Sometimes people hear numbers given as goals and latch onto those numbers. We’ve become less about comprehending the context of what someone says and would much rather misquote them. Maybe it all stemmed from Charles Barkley being misquoted in his autobiography, maybe it’s the product of an ever deteriorating education system in this country, or maybe people were always like this and it’s just more prevalent now because we have much more communication on a global scale. Whatever the reasoning is, we often freak out over things out of context. Continue Reading…
Alas, it is not so. Wolves put together a nice look at the work Ricky has been doing to get his knee back to strength after the tear against the Lakers. It’s one thing to see the workouts that are bringing him back, but I enjoyed hearing Rubio’s mental state with the process and how hard it is to think about when you’re back playing. I also really found Wolves’ physical trainer Andre Deloya’s thoughts about how making things goal-oriented for Ricky fascinating.
Instead of getting back to playing regular season games as the big goal, breaking it down into much smaller goals that come right away definitely help with the mental fatigue that can set in from this rehab process.
Minnesota Timberwolves forward Kevin Love suffered a mild concussion and neck strain in last night’s game at Denver, and stayed overnight at a hospital for precautionary reasons. After further evaluation today, Love’s diagnosis remains unchanged and he has been cleared to return to Minneapolis. He will not play in tonight’s game vs. the L.A. Clippers. In the upcoming days, Love will be further evaluated by the Timberwolves medical staff, and an update to his status will be provided when warranted.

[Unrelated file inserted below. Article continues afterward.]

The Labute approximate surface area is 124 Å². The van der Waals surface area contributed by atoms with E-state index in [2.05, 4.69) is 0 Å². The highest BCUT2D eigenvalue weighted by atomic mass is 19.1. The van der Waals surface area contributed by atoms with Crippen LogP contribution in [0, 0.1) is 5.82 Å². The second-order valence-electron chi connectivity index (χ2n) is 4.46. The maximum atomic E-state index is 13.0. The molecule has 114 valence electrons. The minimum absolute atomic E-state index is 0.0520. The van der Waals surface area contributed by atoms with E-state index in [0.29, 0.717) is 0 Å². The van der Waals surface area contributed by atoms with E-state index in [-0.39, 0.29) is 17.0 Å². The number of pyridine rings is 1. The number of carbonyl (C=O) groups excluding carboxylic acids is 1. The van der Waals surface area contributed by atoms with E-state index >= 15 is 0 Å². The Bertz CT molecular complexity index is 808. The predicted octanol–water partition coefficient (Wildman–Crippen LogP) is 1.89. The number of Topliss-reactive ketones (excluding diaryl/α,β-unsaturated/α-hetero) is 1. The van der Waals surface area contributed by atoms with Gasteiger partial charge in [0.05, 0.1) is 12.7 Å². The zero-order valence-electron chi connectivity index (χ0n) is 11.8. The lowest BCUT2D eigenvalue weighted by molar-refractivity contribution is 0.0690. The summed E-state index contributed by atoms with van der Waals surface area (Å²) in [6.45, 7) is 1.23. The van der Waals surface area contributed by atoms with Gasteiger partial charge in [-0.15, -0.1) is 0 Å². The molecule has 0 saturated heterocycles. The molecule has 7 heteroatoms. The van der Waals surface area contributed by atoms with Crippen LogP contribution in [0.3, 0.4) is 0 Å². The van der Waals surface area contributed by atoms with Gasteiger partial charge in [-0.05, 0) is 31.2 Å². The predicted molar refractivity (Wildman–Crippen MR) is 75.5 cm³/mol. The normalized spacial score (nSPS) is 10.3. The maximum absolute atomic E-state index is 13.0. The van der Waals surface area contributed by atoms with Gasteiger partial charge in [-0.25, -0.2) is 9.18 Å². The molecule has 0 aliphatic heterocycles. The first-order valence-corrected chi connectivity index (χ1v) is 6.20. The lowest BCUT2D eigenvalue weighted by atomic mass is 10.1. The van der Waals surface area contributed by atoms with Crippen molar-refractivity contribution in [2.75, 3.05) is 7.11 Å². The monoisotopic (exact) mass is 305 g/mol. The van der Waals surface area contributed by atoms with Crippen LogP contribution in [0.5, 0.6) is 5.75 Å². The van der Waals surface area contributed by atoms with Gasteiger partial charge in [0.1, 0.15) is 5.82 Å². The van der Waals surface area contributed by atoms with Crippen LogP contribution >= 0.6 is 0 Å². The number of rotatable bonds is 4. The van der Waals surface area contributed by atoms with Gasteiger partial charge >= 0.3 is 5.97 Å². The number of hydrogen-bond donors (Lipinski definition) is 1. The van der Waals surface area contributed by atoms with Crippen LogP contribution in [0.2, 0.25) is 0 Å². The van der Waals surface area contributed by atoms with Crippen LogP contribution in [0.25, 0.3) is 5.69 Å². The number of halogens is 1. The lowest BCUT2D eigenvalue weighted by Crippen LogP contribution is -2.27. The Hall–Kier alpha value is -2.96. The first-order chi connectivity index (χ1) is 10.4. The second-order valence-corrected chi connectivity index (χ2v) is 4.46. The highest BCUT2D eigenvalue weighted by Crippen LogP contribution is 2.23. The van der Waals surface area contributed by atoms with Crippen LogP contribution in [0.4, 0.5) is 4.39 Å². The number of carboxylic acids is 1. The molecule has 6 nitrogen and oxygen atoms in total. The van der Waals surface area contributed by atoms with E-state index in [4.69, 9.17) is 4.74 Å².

Ricky Rubio has been at this a long time. He’s grown up in front of the press due to his professional career beginning when he was 14 years old. He’s as savvy as just about any NBA player when it comes to understanding what the fans and media all want and expect from the stars in this league.
Whether people believe his PER and shooting percentages make him a star or not, the outcry of support and sad feelings that deluged through the internet after the announcement of his ACL tear prove his stardom. He’s an important figure in the NBA at such a young age and he knows that the hopes of a fan base rest on his ligaments. Because of who he is and what he understands, I think the effort and updates on his injury he’s provided have been extra upbeat. Maybe I’m just reading into this too much or maybe he just understands his place in our NBA world that well. Regardless, he’s given us a lot of smiles in a time in which most of us have been sad about the news.
The first two pictures he tweeted were fantastic. He’s all smiles:
Ricky, we already miss you. Its hard to tell if Saturday’s performance against the Hornets was simply the product of an emotional hangover or if its simply what we can expect from the post-Ricky Wolves. Either way, it was an unlovely melange of poor shot selection, stagnant ball-movement and listless, unaware defense. As Rick Adelman put it afterwards, (via Kent Youngblood at the Strib) “I thought maybe it was the worst game in a long time defensively for us. No communication, ball-watching, not playing as a team.” True that.
It’s an ominous moment for your Timberwolves. Rick Adelman’s arrival notwithstanding, it often seemed that the only thing standing between this year’s Wolves and the gauzy nightmare of the Wittman/McHale/Rambis era was the floppy-haired Catalan hope machine. Without him, things feel a little scary.